In case you haven’t yet heard, our leader is making waves in the dentistry world. We’re so proud of the hard work that he has put in to make a difference in the future of dentistry. We’ll be sharing more information with you soon, but for now check out this article from the Austin Business Journal!
This Article is reprinted from the Austin Business Journal, February 26, 2015, Page 16.
Dentist looks to take bite out of burgeoning medical device industry
BY WILL ANDERSON
Running his own downtown Austin dental practice since 2008, Shane Matt has learned plenty about entrepreneurship. He promotes his brand and has partnered with the Health Alliance for Austin Musicians to host an annual benefit concert, “Mouth by Mouthwest,” to raise awareness about the nonprofit.
But it wasn’t until he launched his own medical device company, AnatoMotion LLC, that Matt (the pronunciation rhymes with “watt”) realized there was a gap in his business knowledge.
“I have been running a dental practice but it’s not big business,” he said. “That’s where the Capital Factory has been invaluable.”
To learn more about the business and tech worlds, Matt applied for a spot in the Capital Factory startup accelerator. The highly competitive program receives about 2,000 applications annually and accepts an average of 50 businesses each year.
Matt beat the odds — and Gordon Daugherty, managing director for the Capital Factory accelerator, said the novelty of the device caught his eye.
“I have to admit, as I was going through various applications and looking at their pitch videos I had a similar reaction, thinking you don’t usually see Internet of Things/sensor devices for dentistry,” he said. “It caught my attention and probably intrigued me a little more versus the other applications.”
Prevent teeth grinding
Matt’s device, the “e-Bite,” is a wireless tool that dentists can use to create more realistic models of their patients’ teeth. Patients chomp down on the e-Bite, which sends data to the labs that build mouthguards to prevent teeth grinding and the devices used to treat sleep apnea, among other ailments. Matt said the device is about a year out from reaching the market.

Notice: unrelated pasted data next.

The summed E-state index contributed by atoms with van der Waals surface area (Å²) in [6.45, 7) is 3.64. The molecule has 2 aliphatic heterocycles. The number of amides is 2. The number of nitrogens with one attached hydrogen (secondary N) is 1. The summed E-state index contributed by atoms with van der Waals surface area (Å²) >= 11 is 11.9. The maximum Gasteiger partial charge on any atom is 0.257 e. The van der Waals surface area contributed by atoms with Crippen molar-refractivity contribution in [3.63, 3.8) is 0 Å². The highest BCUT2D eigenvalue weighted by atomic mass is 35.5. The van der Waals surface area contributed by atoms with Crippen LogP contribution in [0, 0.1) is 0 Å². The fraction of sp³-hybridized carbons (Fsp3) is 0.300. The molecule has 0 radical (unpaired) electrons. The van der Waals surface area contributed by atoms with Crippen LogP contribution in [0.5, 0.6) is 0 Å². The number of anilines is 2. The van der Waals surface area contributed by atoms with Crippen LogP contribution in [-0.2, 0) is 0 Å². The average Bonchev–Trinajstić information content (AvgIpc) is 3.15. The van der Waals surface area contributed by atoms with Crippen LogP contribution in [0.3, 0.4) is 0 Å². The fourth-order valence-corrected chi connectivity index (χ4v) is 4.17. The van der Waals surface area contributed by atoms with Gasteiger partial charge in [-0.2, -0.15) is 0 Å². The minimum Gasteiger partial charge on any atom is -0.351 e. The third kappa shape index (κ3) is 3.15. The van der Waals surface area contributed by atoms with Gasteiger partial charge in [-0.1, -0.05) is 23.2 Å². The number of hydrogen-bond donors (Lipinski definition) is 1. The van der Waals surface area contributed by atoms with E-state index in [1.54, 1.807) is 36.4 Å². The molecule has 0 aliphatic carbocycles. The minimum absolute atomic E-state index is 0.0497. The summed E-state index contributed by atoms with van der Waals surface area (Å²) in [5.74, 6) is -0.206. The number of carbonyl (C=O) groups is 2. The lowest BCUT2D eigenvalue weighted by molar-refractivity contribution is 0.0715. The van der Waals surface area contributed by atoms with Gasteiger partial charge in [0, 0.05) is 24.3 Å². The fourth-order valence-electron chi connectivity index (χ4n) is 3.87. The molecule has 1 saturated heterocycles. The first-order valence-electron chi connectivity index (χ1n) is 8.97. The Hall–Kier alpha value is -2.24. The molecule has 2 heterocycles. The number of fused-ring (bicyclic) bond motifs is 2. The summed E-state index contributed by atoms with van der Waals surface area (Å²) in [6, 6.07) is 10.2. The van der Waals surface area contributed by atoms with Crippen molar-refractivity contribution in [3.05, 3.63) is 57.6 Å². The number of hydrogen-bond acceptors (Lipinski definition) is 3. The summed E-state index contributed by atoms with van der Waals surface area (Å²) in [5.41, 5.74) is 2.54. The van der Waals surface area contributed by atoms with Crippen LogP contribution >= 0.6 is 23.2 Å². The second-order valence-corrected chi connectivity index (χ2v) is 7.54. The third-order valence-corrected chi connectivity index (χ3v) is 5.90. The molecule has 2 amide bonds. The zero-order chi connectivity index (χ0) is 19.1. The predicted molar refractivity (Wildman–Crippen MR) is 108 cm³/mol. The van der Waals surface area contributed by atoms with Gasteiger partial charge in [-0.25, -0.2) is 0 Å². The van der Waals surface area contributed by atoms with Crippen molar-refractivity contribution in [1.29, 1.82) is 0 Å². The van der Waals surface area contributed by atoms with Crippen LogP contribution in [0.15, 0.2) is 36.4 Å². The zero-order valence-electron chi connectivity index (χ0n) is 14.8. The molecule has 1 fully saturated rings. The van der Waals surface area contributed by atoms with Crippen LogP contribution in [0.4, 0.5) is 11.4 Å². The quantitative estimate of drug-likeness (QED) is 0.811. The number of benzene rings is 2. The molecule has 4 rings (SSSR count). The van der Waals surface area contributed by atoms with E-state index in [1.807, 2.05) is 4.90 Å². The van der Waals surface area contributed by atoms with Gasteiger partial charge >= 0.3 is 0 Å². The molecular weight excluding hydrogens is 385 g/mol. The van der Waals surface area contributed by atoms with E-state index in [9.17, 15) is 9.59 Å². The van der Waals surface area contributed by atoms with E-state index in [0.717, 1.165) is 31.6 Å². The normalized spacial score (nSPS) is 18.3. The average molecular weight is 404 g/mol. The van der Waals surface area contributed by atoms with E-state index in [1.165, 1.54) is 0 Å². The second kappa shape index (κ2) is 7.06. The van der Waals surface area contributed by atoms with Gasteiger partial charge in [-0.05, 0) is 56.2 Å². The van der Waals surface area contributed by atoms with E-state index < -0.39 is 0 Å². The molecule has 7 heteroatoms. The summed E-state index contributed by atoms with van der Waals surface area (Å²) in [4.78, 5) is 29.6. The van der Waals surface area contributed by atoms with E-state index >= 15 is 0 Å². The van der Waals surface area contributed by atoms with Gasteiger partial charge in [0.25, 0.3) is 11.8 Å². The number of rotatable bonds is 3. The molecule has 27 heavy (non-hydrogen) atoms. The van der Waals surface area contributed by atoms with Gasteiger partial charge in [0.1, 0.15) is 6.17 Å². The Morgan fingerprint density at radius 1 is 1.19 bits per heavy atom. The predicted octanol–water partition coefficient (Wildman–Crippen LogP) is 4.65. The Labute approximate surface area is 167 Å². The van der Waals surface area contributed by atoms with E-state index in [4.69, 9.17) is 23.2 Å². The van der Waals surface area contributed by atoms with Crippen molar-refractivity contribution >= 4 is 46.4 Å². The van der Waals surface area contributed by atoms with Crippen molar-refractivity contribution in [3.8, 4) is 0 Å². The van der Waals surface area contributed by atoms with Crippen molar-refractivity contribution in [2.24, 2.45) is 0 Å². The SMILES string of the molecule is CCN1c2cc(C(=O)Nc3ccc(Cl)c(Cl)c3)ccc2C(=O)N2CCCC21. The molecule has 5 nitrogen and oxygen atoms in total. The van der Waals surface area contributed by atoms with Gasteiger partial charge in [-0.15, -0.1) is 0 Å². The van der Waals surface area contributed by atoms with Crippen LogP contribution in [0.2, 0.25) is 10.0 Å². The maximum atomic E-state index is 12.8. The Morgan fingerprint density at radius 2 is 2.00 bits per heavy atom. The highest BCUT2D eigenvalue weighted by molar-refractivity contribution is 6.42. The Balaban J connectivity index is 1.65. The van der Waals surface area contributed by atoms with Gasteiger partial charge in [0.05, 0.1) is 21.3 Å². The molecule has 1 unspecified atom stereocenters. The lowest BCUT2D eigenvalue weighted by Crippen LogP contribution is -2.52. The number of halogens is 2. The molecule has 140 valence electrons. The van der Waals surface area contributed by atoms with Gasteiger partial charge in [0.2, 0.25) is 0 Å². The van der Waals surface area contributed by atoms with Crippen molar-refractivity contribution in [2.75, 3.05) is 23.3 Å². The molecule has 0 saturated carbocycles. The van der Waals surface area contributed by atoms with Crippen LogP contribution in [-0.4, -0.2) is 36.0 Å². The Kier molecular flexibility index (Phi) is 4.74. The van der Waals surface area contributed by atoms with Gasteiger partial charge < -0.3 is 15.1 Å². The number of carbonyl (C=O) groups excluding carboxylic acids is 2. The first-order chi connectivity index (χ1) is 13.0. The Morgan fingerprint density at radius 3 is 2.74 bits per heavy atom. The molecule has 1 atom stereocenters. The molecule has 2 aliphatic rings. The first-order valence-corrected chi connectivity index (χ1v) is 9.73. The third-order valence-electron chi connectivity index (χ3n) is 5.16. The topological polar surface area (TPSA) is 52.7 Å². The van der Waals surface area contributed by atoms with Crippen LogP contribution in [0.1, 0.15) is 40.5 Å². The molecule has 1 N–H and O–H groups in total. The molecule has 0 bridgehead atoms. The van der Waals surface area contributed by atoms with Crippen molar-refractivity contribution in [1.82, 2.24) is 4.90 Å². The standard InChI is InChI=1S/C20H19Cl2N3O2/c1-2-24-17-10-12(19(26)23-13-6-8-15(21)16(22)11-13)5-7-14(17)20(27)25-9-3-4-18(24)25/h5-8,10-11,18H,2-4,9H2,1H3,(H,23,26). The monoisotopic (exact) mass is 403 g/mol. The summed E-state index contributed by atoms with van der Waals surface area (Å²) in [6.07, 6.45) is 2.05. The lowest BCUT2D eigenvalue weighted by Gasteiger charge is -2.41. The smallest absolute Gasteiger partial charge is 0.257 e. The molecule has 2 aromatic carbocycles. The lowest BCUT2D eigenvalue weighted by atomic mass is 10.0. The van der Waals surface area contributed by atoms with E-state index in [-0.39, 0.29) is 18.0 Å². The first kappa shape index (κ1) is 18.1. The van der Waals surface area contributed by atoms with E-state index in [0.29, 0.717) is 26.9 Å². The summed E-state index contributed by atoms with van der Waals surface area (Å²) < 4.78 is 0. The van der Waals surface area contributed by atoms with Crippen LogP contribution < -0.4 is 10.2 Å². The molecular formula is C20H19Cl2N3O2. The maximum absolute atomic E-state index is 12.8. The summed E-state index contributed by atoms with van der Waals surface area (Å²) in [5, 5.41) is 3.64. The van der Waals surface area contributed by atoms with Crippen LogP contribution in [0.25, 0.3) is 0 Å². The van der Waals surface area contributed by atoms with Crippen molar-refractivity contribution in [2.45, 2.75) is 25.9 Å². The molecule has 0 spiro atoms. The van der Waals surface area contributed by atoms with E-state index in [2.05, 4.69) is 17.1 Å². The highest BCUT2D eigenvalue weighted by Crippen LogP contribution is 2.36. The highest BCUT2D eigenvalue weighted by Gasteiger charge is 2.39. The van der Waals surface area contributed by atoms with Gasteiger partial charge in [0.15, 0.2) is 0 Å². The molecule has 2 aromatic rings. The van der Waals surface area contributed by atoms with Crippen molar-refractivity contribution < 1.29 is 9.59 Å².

“Now the work is going to be more accurate and streamlined,” Matt said. “We don’t have to mail models to each other anymore, we can just send the data over.”
Matt has raised more than $300,000 through crowdfunding for AnatoMotion. Otherwise, launching a medical device startup while still running his private practice, Authentic Smiles, has taken “a lot of sweat equity and sleepless nights,” he said.
“It’s really one of those things where I wake up at 6 in morning just to get back to work on it, even before my kids are up,” Matt added.
Matt has also benefited from great timing: His device is at the forefront of a niche in the highly specialized wearable technology sector. While, in comparison, the top-selling Fitbit fitness tracker “is a general purpose health wearable,” Daugherty said, the e-Bite applies the same general idea to solve a very specific problem.
“All of a sudden, these wearable and Internet of Things devices are getting much more specialized,” Daugherty said. “It takes us from general purpose medical or pseudo-medical devices down to very function-specific, case-specific applications. Combine that with cost reductions and miniaturization, it’s like a whole new wave of devices and (Matt is) kind of at the front.”
His device is part of a technological transformation that some experts predict could change the way people interact with their doctors and health care providers. And with the Dell Medical School coming online this fall and an “Innovation District” planned to attract med tech start-ups, the health care and medical technology industries are expected to grow their share of the Austin economy.
“This medical center is going to be huge for the advances we’re going to see,” Matt said. Highlighting his point, Matt said another medical device startup recently admitted to Capital Factory, Gray Matter Technologies, is developing a sports mouthguard with wearable sensors that could test for concussions in youth foot- ball players and others.
“I have a feeling that in the long term, Austin is going to explode with these types of companies,” Matt said.
Ultimately for Matt, dentistry is a family business — he followed in the footsteps of his grandfather, so he said if the e-Bite is successful, he still plans to continue practicing.
“Dentistry is what got me here; dentistry is going to be the place where I really get to see how my products are working and see how to improve them,” he said.
“I have been running a dental practice but it’s not big business. That’s where the Capital Factory has been invaluable.” shane matt, founder, AnatoMotion LLC